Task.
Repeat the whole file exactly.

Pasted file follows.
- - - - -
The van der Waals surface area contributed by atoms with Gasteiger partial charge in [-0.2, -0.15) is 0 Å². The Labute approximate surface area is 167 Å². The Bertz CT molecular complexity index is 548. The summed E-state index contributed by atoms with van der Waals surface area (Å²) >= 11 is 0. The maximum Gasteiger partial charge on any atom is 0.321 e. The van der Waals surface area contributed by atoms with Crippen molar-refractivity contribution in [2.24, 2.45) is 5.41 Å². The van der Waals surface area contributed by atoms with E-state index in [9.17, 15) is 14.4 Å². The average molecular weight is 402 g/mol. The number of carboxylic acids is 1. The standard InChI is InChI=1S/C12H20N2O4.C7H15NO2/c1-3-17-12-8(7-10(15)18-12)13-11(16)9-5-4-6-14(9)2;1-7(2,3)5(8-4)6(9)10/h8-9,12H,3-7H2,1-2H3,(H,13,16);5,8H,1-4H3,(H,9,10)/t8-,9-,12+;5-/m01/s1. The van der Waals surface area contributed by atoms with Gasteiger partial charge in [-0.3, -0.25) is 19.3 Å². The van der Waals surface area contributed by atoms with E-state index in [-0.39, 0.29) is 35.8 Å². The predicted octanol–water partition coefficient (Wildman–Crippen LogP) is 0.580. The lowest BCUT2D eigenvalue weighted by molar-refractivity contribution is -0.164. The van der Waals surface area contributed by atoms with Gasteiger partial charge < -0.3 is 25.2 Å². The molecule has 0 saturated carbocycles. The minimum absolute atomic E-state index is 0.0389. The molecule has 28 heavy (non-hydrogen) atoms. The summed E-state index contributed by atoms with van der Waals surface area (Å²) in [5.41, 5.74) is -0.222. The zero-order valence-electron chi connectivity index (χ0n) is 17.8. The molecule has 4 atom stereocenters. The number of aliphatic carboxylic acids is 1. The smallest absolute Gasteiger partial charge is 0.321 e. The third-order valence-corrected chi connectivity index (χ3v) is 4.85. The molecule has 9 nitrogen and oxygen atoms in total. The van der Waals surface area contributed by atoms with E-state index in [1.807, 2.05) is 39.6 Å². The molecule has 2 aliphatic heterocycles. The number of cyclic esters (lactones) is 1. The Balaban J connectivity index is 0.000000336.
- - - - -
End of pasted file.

The van der Waals surface area contributed by atoms with Gasteiger partial charge in [-0.2, -0.15) is 0 Å². The Labute approximate surface area is 167 Å². The Bertz CT molecular complexity index is 548. The summed E-state index contributed by atoms with van der Waals surface area (Å²) >= 11 is 0. The maximum Gasteiger partial charge on any atom is 0.321 e. The van der Waals surface area contributed by atoms with Crippen molar-refractivity contribution in [2.24, 2.45) is 5.41 Å². The van der Waals surface area contributed by atoms with E-state index in [9.17, 15) is 14.4 Å². The average molecular weight is 402 g/mol. The number of carboxylic acids is 1. The standard InChI is InChI=1S/C12H20N2O4.C7H15NO2/c1-3-17-12-8(7-10(15)18-12)13-11(16)9-5-4-6-14(9)2;1-7(2,3)5(8-4)6(9)10/h8-9,12H,3-7H2,1-2H3,(H,13,16);5,8H,1-4H3,(H,9,10)/t8-,9-,12+;5-/m01/s1. The van der Waals surface area contributed by atoms with Gasteiger partial charge in [-0.3, -0.25) is 19.3 Å². The van der Waals surface area contributed by atoms with E-state index in [-0.39, 0.29) is 35.8 Å². The predicted octanol–water partition coefficient (Wildman–Crippen LogP) is 0.580. The lowest BCUT2D eigenvalue weighted by molar-refractivity contribution is -0.164. The van der Waals surface area contributed by atoms with Gasteiger partial charge < -0.3 is 25.2 Å². The molecule has 0 saturated carbocycles. The minimum absolute atomic E-state index is 0.0389. The molecule has 28 heavy (non-hydrogen) atoms. The summed E-state index contributed by atoms with van der Waals surface area (Å²) in [5.41, 5.74) is -0.222. The zero-order valence-electron chi connectivity index (χ0n) is 17.8. The molecule has 4 atom stereocenters. The number of aliphatic carboxylic acids is 1. The smallest absolute Gasteiger partial charge is 0.321 e. The third-order valence-corrected chi connectivity index (χ3v) is 4.85. The molecule has 9 nitrogen and oxygen atoms in total. The van der Waals surface area contributed by atoms with E-state index in [1.807, 2.05) is 39.6 Å². The molecule has 2 aliphatic heterocycles. The number of cyclic esters (lactones) is 1. The Balaban J connectivity index is 0.000000336.